Space Tourism is Almost a Reality
Space Perspective, the “off-world travel company,” boasts that space tourism is on the horizon, literally.
Space travel tourism is still a thing of the future, but as early as 2025, passengers can journey one-third of the way to space in the Spaceship Neptune. That’s 19 miles above the earth, higher than where U2 spy planes fly, and high enough to see the curvature of the planet’s atmosphere. For $125,000 a ride, that is.
Spaceship Neptune is a high performance “space balloon.” It is made up of a balloon the length of a football stadium and a pressurized capsule with 360-panorama windows that seats eight passengers and a pilot. The capsule will be comfortable and accessible for people in various physical shape. And of course, it will be equipped with a refreshments bar and bathrooms.
The six hour journey leaves before sunrise from NASA’s Kennedy Space Center in Cape Canaveral, Florida, where the Operations Center will be at the Launch and Landing Facility (LLF).
The balloon will gently rise at about 12 miles per hour for two hours using hydrogen gas, cruise in the direction of the day’s prevailing winds for two hours 100,000 feet above 99% of the Earth’s atmosphere, and descend for two hours to land in the ocean where a ship will collect the passengers.
Spaceship Neptune is regulated by the FAA Office of Commercial Spaceflight and has near zero-emissions. It is designed from similar NASA-proven technology to operate near the vacuum of space. It also has a partially pre-opened parachute as a backup descent system.
“Space Perspective is bringing a fundamentally new capability to the Cape, which will enhance the offering we have in Florida for space-related research and tourism,” said Space Florida President and CEO Frank DiBello.
If balloon space tourism sounds familiar, it’s because it’s building on a similar idea, World View, expert space entrepreneurs and husband-wife duo Taber MacCallum and Jane Poynter unveiled in 2013. Other space-related projects between the pair include designing and being crew members of Biosphere 2 in the 1990s, sending Google executive Alan Eustace in a record-setting balloon parachute dive in 2014, and advertising with KFC via a chicken sandwich in 2017. Now, as Founder and CEOs of Space Perspective, they are trying again.
Poynter said, “We’re committed to fundamentally changing the way people have access to space – both to perform much-needed research to benefit life on Earth and to affect how we view and connect with our planet.”
Space Perspective isn’t just about leisure. The company is working with NASA and is a preferred partner for the Citizen Astronaut Program, working with the nonprofit Space for Humanity, which will pay for the flights of citizens to serve as space ambassadors.
The first un-crewed test flight is scheduled for early 2021 where Spaceship Neptune will fly research payloads to the edge of space. Future launch sites around the world may be in Alaska, Hawaii, and other international spaceports.
Katelyn Milligan is a Budget Travel intern for Summer 2020. She is a student at Purdue University.
Virtually hike the Appalachian trail using this app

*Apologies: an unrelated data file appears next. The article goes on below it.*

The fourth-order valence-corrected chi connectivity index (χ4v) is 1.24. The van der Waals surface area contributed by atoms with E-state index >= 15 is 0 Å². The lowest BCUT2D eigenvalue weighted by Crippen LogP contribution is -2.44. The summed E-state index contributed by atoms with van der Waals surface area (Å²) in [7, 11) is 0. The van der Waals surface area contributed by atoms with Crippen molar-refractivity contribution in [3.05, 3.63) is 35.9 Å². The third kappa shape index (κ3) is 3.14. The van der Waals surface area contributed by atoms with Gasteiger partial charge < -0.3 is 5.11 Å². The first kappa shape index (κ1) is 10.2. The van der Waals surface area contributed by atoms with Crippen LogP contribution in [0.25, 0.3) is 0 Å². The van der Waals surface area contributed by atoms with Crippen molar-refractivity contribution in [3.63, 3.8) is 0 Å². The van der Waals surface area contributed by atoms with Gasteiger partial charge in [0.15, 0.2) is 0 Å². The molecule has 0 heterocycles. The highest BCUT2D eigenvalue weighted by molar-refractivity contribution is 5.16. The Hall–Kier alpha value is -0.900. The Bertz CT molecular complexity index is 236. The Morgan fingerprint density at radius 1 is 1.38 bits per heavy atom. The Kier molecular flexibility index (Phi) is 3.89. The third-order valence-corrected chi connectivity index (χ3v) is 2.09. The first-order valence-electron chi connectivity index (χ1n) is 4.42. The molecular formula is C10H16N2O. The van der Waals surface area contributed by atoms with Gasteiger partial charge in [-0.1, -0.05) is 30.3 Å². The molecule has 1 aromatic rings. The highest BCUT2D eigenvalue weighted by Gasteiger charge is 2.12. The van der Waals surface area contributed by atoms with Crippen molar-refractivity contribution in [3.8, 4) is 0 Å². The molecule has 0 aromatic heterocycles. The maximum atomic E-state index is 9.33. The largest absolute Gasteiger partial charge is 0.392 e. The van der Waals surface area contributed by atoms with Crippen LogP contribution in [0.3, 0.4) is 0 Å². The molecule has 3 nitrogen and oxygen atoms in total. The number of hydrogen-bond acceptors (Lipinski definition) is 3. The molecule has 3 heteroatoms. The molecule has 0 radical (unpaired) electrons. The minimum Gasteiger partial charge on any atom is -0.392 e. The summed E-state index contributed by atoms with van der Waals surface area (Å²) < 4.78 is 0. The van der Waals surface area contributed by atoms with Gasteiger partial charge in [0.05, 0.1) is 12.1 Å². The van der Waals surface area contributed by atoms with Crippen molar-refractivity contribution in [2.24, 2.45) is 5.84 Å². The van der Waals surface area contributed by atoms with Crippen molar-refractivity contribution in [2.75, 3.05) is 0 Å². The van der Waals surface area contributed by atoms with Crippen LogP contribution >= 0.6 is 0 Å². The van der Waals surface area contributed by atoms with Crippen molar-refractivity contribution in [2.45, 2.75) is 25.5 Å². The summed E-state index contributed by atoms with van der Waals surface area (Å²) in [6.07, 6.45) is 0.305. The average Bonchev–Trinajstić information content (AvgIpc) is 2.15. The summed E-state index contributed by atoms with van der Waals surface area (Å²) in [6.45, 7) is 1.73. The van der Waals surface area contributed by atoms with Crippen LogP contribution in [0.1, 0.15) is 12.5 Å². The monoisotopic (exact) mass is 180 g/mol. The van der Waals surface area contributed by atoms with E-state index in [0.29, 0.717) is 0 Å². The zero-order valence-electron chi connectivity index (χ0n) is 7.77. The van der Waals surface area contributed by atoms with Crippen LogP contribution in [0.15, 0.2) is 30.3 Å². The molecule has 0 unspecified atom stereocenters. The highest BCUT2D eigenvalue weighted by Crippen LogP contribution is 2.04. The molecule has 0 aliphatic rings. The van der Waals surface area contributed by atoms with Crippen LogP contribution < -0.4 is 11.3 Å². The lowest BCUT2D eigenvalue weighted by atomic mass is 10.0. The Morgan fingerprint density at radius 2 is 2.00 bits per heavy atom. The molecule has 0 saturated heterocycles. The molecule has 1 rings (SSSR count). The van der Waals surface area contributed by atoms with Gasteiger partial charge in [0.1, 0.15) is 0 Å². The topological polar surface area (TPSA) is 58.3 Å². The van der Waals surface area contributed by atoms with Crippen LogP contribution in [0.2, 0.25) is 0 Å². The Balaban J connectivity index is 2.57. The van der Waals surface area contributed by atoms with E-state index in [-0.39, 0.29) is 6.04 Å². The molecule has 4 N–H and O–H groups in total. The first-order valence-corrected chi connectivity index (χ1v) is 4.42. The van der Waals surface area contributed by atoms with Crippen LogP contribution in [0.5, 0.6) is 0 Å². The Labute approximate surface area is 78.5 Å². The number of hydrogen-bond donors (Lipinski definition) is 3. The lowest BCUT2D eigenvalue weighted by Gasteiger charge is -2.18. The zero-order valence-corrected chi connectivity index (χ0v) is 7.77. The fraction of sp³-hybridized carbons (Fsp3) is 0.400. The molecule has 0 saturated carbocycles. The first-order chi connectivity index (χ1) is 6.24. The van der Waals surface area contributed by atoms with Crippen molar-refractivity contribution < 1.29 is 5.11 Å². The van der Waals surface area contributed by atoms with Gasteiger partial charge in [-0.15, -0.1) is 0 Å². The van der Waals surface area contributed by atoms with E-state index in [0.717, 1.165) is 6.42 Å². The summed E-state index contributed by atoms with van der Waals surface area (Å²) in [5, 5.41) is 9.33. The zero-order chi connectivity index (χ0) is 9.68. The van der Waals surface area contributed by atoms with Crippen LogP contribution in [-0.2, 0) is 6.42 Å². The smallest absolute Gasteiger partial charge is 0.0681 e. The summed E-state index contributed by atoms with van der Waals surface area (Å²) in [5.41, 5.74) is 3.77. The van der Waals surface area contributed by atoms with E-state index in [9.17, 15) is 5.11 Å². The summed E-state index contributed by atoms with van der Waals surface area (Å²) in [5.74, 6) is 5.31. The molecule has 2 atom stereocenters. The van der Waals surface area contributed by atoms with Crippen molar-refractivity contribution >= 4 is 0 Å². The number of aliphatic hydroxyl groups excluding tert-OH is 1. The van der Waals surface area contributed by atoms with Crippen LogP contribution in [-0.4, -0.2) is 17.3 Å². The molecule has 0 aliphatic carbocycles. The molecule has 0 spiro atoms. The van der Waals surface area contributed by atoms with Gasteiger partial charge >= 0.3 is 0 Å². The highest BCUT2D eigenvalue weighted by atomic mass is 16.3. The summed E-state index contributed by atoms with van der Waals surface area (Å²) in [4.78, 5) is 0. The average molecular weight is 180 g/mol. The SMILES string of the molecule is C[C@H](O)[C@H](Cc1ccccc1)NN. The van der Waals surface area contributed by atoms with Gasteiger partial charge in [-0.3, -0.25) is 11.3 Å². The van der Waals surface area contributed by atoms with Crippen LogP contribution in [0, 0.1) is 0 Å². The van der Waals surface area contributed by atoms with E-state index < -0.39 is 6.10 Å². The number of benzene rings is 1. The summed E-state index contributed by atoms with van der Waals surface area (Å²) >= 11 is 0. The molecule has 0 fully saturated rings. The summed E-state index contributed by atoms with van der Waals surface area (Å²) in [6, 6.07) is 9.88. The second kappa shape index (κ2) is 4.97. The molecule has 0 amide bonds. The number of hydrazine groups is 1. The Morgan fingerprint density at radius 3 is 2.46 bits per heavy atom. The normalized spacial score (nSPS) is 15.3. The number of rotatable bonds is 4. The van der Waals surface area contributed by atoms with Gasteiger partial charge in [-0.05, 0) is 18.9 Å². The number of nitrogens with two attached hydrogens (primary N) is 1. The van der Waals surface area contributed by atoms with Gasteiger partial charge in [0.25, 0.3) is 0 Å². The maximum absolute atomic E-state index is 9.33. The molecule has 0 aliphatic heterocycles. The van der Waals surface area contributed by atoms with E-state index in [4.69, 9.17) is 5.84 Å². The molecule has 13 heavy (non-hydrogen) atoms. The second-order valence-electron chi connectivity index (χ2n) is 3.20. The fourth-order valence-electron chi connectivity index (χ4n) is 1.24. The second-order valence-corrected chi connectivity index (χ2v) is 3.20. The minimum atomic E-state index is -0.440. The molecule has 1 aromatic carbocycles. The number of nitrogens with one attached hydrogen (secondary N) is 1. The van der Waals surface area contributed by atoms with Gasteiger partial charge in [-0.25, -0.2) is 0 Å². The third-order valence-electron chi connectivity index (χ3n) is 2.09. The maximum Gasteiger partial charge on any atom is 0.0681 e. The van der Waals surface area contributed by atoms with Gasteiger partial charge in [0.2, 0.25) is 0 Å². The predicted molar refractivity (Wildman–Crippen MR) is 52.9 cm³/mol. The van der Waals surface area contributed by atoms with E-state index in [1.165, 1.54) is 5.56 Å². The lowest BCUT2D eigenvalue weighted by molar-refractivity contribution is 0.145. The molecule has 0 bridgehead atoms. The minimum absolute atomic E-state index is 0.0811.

Mid-March to early May is typically one of the busiest times on the Appalachian Trail, as NOBO (or North Bound in AT parlance) trekkers flood the southern terminus of the famous thru-hike in hopes of reaching Mt. Katahdin in Maine some 14 states and several months away. But this year, the Appalachian Trail is effectively closed to hikers – a result of stay-at-home orders and social distancing measures states across the country are using to combat the spread of the COVID-19 pandemic. That's a big disappointment for those whose bags were carefully packed full of freeze-dried meals and ultra-light gear, but thanks to a new app for iOS, anyone can virtually hike the Appalachian Trail from wherever they might be trying to flatten the curve. Walk the Distance is designed to use your iPhone's pedometer feature to track the number of steps you take each day and chart that activity in terms of the Appalachian Trail's 2,200 miles (3,500 km) span. In other words, taking your pup on a walk through the neighborhood of a mile or so for a week will net you the equivalent of the Appalachian Approach Trail, which leads hikers from Amicalola Falls State Park to the true southern terminus of the trail at Springer Mountain, Georgia. Eventually, a stroll to the grocery store or pharmacy will correspond to the climb up Anthony's Nose in New York state, where the AT briefly hits its lowest point before traversing the Hudson River. There's also a social aspect to Walk the Distance that those cooped up at home might appreciate as a panacea to national and state parks that have shut down all across the country due to the spread of novel coronavirus. Using graphics from Google Maps, users see an icon with their profile picture pinpointing where they are on the AT based on their daily steps, along with icons showing where fellow Walk the Distance users are on their own virtual thru-hikes. The famous stone arch at Amicalola Falls State Park marks the start of the Appalachian Trail for many, leading to the true terminus on Springer Mountain © Laura Clay-Ballard / Getty ImagesTo enhance the sense of progress and friendly competition, checkpoints are built into the digital experience, corresponding with real-world shelters where you can "overnight" between workouts, along with natural viewpoints you might experience if you were really on the trail. It all adds up to a measure of the camaraderie that makes the AT so special, minus the packed shelters and early season rush on backcountry outhouses that come when the Appalachian Trail is at its most crowded. An Android version isn't due out till next year, but the creator of Walk the Distance is working on it – and hopes to eventually create versions for other classic United States thru-hikes, too, like the Pacific Crest Trail. Meanwhile, there's more hikes and long-distance achievements to tackle in Walk the Distance than just the AT – including trails in several national parks, including Yellowstone, and the Boston Marathon for runners. That's one more piece of virtual gear in the outdoor enthusiast's tool kit for getting through spring and summer cabin fever, in addition to a host of other virtual outdoor experiences you can check out. Those include 360-degree tours of national parks and online repositories of the kind of visitor center exhibits you might normally breeze past in your rush to the trailhead. It's not quite the same thing as sending your first 14'er or bungee jumping into the New River Gorge, but it does mean staying connected with well-loved, one-of-a-kind destinations until we can all get our trail legs again. This piece originally ran on our sister site, Lonely Planet.